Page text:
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Facing Tougher Standards, Florida 2012 School Grades Drop

Fewer Florida schools earned an ‘A’ on the state’s annual report card, while more schools saw their grades drop to ‘C’, ‘D’ and ‘F,’ according to state Department of Education data released this morning.

Last year 58 percent of Florida elementary and middle schools earned a ‘A’ grade. This year the percentage fell to 43 percent. That’s 357 fewer schools earning a ‘A.’

At the other end of the spectrum, an additional 16 schools earned an ‘F’ — a total of 47.

The percentage of schools earning ‘B,’ ‘C,’ and ‘D’ grade also increased, with the number of ‘D’ schools nearly doubling.

Grades were expected to drop after state education officials raised standards on the Florida Comprehensive Assessment Test exams which help determine school grades.

Florida schools were also required to test more students with disabilities and those learning English in order for Florida to be granted an exemption from portions of the federal No Child Left Behind law. Adding those students helped lower overall test scores, school officials have said.

The drop in FCAT score created alarm for students, parents, educators and school board members who worried about the public appearance falling school grades would create. In response to those concerns, the Florida Board of Education decided school grade could only drop by one letter this year.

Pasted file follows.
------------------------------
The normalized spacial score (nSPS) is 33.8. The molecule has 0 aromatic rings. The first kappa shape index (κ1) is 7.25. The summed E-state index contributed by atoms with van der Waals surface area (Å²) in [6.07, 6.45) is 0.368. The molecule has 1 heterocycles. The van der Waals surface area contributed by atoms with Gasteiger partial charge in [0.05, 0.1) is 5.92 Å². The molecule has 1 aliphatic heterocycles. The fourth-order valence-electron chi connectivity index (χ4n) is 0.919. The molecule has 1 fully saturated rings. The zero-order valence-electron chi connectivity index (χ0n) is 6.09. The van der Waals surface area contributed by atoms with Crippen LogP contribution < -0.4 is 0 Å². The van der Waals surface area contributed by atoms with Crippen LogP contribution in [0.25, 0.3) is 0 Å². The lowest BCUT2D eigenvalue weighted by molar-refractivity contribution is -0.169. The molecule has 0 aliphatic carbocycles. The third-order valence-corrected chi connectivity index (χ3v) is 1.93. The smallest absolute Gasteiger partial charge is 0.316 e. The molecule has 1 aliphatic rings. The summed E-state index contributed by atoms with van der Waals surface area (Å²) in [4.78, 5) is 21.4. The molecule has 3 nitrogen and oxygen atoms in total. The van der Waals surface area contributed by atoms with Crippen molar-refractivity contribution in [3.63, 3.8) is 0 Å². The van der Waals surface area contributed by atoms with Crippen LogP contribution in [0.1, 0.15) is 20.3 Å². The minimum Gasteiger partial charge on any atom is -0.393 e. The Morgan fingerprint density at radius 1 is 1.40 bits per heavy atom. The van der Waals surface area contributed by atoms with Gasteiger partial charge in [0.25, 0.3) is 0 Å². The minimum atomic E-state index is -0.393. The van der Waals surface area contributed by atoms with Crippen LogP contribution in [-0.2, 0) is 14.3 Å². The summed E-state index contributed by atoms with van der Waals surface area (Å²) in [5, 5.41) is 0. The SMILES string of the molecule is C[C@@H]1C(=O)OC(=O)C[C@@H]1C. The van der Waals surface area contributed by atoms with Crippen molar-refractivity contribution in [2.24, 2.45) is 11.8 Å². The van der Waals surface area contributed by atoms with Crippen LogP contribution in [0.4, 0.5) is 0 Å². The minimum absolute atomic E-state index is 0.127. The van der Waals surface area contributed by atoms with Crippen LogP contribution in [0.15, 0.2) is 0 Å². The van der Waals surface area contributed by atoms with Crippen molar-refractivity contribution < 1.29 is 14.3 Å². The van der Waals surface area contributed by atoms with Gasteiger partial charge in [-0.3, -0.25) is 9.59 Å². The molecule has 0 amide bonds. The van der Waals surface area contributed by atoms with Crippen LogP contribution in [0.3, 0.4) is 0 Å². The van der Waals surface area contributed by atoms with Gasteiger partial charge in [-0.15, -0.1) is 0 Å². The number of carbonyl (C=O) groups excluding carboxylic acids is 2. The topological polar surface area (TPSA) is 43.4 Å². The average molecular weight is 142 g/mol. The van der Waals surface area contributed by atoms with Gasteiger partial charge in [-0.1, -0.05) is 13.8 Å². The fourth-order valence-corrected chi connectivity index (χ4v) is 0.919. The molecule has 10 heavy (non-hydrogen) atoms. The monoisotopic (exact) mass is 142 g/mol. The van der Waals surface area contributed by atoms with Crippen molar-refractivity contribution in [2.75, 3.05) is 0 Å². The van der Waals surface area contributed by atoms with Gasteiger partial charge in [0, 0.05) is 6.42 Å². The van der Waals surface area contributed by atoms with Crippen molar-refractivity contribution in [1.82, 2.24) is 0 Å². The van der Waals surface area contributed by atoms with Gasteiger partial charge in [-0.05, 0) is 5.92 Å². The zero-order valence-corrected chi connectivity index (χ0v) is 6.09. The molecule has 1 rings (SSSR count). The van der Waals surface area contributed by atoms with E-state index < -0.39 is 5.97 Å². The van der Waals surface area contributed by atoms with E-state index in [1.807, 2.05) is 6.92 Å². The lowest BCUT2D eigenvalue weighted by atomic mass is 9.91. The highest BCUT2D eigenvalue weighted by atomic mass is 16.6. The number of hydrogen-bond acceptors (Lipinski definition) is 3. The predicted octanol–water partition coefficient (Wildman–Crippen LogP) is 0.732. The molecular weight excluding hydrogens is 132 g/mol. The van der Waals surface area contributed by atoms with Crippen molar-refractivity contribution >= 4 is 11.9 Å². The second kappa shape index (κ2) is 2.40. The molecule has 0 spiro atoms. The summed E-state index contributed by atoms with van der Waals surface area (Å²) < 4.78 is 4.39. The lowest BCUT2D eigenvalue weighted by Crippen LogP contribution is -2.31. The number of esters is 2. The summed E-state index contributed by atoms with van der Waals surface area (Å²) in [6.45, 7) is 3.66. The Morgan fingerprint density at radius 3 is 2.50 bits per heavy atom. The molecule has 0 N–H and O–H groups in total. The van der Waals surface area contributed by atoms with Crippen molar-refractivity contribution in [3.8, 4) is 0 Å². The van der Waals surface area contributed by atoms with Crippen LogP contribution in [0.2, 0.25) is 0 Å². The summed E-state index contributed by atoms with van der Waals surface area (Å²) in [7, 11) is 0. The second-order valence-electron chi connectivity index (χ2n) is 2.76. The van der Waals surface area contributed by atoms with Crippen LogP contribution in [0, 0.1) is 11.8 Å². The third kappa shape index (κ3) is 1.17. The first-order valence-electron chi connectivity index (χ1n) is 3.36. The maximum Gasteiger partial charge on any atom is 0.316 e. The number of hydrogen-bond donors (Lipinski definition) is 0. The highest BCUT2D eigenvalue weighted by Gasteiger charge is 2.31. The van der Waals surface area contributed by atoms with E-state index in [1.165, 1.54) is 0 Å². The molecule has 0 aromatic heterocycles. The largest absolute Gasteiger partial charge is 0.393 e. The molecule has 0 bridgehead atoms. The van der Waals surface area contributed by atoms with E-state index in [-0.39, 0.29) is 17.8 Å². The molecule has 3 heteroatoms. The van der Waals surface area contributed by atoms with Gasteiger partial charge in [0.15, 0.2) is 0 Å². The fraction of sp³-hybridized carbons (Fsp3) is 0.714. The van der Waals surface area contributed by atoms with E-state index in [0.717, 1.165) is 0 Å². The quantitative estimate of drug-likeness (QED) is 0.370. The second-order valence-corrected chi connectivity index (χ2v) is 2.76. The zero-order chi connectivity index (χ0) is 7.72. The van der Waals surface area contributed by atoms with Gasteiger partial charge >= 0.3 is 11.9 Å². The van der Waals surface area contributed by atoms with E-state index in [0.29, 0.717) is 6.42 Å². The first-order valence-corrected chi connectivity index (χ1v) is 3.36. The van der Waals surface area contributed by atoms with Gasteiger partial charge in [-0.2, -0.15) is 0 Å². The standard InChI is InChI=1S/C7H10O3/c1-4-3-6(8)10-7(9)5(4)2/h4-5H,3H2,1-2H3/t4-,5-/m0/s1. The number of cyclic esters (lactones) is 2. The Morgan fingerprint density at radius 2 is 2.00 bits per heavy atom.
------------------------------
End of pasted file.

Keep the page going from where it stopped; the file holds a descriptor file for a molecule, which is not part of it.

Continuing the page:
Today’s grades do not include high schools, which also factor in the percentage of students taking and passing accelerated courses such as Advanced Placement or International Baccalaureate.

“Florida has raised expectations for school grades five times in the past ten years,” the state department said in a press release. “The results show that after an initial drop, school grades improved consistently in the years that followed.”

Florida Education Commissioner Gerard Robinson said the tougher standards were crucial for better preparing Florida students for college or the workforce.

Crtics argue the state’s school grade formula is based on a faulty test and does not provide an accurate measure of school quality.

“Ever-changing rules for calculating FCAT scores and Tallahassee’s secretive formula for determining school grades fail to provide Florida parents, educators and taxpayers with useful information about the quality of their public schools,” said Bob Schaeffer of FairTest, which opposes the emphasis placed on standardized testing. “In fact, school grades have historically reflected the percentage of students living in poverty in each district, not anything meaningful about learning or teaching.”

We’re still digging into the data. Check back with StateImpact Florida later for more.

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